Is it best to avoid any stem pruning now but wait until the Autumn now?

    We don't know how old it is, unfortunately, or if indeed it ever has flowered (or even its colour).

    Hi @Guernsey Donkey2 - yes, it's East facing so gets some very hot sun for the first few hours of the day. Then the sun moves round and it gets no direct sun thereafter. Re. feeding, I wasn't sure if I should give the Wisteria a Phosphorus feed in case it was getting too much Nitrogen - any thoughts on that?

    I think the strong Easterly sun is what's ended up frying the poor Clematis. Thanks for the suggestion of the pot size. I don't know the Clematis variety but it probably needs a feed too. Last year we were moving in so the garden was not the focus but I'm hoping to get more across things from this year onwards. 
  • ObelixxObelixx Posts: 29,818
    The RHS gives very clear advice on pruning wisterias and it should be done in July and Jan/Feb - and

    Giving it rose or tomato feed may also encourage flowers to form.

    As for the clematis, it is probably hungry and thirsty so, if you can, double the pot size and give it good John Innes no 3 compost with about 20% multi-purpose to help with moisture retention.  When you re-pot, water it thoroughly first and then set it 4"/10cms lower in the new pot than it was in the old and fill the gap with compost and leave an extra inch or two between final compost level and the rim to allow for watering.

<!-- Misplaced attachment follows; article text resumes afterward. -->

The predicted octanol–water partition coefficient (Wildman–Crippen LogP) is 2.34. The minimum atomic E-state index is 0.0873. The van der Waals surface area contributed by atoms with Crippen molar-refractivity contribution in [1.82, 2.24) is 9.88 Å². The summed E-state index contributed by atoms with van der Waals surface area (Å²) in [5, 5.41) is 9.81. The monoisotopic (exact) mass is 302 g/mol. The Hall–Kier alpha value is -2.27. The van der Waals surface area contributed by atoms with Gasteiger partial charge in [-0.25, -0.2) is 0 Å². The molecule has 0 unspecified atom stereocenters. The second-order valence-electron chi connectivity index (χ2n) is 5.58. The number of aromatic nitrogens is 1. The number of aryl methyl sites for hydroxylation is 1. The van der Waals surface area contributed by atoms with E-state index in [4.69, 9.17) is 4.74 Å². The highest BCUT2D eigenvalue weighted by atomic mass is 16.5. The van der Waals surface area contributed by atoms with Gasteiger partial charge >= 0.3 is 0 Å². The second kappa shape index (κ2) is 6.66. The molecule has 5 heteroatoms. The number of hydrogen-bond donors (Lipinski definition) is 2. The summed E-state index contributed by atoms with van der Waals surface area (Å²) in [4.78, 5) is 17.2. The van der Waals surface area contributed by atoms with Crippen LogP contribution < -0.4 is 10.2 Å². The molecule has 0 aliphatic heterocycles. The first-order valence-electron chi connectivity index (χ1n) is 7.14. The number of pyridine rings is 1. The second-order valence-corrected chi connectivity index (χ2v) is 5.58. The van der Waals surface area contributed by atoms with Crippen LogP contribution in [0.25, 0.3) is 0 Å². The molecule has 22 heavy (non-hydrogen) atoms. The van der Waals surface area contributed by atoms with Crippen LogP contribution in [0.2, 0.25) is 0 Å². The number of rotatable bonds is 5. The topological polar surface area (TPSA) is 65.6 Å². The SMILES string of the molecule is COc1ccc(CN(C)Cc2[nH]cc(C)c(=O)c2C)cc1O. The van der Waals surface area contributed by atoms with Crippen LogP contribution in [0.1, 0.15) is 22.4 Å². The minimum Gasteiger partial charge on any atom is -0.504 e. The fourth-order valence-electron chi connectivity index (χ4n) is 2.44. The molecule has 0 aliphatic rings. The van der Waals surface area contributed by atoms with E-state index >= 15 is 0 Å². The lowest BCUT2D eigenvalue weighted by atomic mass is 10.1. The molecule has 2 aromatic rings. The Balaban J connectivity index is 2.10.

Clematis are hungry, thirsty plants so you need to give it a generous feed of slow release clematis/tomato or rose fertiliser every spring and then regular feeds form spring thru to mid summer when watering.  Liquid rose or tomato food will be fine or else seaweed.  You will need to water it regularly and that means once a day in hot spells.  Treated well, it will reward you with fine foliage and flowers and then you can identify it and that will tell you its pruning group.

    Vendée - 20kms from Atlantic coast.
    "We don't stop playing because we grow old; we grow old because we stop playing." - George Bernard Shaw
  • purplerallimpurplerallim Posts: 5,218